dries, as many machine manufactories, and several
employers both in the manufacture of hats and
combs; and, that there may be no lack of un-
ceasing toil, the cotton manufacture has also es- •
tahlislied itself in the parish. The town is situate
at the foot of the ridge of mountains which divides
the West Riding of Yorkshire from Lancashire,
on the banks of a small river, falling into the Aire,
on the south side. It has also the advantage of a
collateral cut to the Leeds and Liverpool canal;
and consequently a facility of communication, of
water, with all parts of the kingdom. The sur-
rounding country abounds in iron ore, coal, flag-
stones, and slates. The parish church is a stately
Gothic edifice : a new church, built by subscrip-
tion, was opened in 1815. It has several other ,
religious places of worship, a free grammar |
school, and a market hall for the exhibition of the
worsted stuffs brought for sale ; It is 10 m. W. of
Leeds, and 9 N. E. of Halifax. '

Bradford, derived from two Saxon words imply-
ing
Broad ford, is the name of six other towns and
villages in different parts of England, situate on
the banks of streams that formerly used to be
forded.

Bradford, a county in the E. District of Penn-
sylvania, bordering on New York. It is intersec-
ted by the east branch of the Susquehannah river,
which receives numerous collateral branches
flowing from all directions within the county.
Pop. 19,669. Towanda, 189 m. N. by E. of Harris-
burg, is the chief town.

Bradford, ph. Merrimack Co. N. H. 80 m. fr.
Boston. Pop. 1,285.

Bradford, ph. Essex Co. Mass. on the Merri-
mack, opposite Haverhill. Pop. 1,856. This town
has some ship-building and manufacture of shoes.
It is 10 m. from Newburyport.

Bradford, p.v. Orange Co. Vt. 53 m. S. E.
Montpelier. Pop. 1,507.

Bradford, East and West, towns in Chester
Co. Pa.

Bradford, t. Clearfield Co. Ohio.

Brading, a corporate town of Hampshire, Eng.
near the east angle of the Isle of Wight, at the
head of a large haven, which admits small vessels
to the quay at high water. It is 6 m. E. of New-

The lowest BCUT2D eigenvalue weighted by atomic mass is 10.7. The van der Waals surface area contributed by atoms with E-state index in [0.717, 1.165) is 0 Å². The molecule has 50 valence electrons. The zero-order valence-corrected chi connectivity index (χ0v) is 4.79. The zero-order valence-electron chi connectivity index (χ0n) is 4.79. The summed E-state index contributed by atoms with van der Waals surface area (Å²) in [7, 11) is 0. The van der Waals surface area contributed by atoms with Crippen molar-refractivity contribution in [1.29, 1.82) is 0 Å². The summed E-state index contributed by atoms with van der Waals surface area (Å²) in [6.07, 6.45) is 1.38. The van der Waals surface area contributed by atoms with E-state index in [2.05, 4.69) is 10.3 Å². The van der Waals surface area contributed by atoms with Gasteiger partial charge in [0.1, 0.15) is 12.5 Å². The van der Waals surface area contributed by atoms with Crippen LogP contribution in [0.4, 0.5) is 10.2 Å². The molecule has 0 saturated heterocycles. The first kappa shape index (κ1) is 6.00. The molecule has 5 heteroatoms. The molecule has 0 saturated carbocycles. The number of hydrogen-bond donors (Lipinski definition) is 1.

port, and 8 S. of Portsmouth. Pop. in 1821, 2,023.

Bradley, derived from two Saxon words, broad
ley,
the latter signifying meadow or pasture
land, is the name of about twenty towns and vil-
lages in different parts of England ; all inconsider-
able. And
Brad precedes different terminations,
names of about twenty other towns and villages
in England ; all, likewise, inconsiderable.

Braga, a city of Portugal, capital of Entre-
J^ouro-e-Minho, and the see of an archbishop,
primate • f Portugal. It contains four churches,
besides the cathedral, and eight convents. There
are some ruins of an amphitheatre, and an aque-
duct. It is seated in a fertile country, on the
Cavado, about 25 m. N. by E. of Oporto, and 180
m. N. of Lisbon.

Braganza, a city of Portugal in Tras os Montes,
capital of a duchy of the same name. It is di-
vided into the old and new town : the former is
on an eminence, surrounded by double walls, now
in ruins ; and the latter is on a plain, at the foot
of a mountain, defended by a fort. It is seated,
on the Fervanza, 32 m. N. N. W. of Miranda,
and 88 N. E. of Oporto. The duchy was con-
stituted in 1442, and the possessor of the title was
raised to the throne of Portugal in 1640, and has
continued ir succession to thr present time


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Brookes' Universal Gazetteer of the World (1850)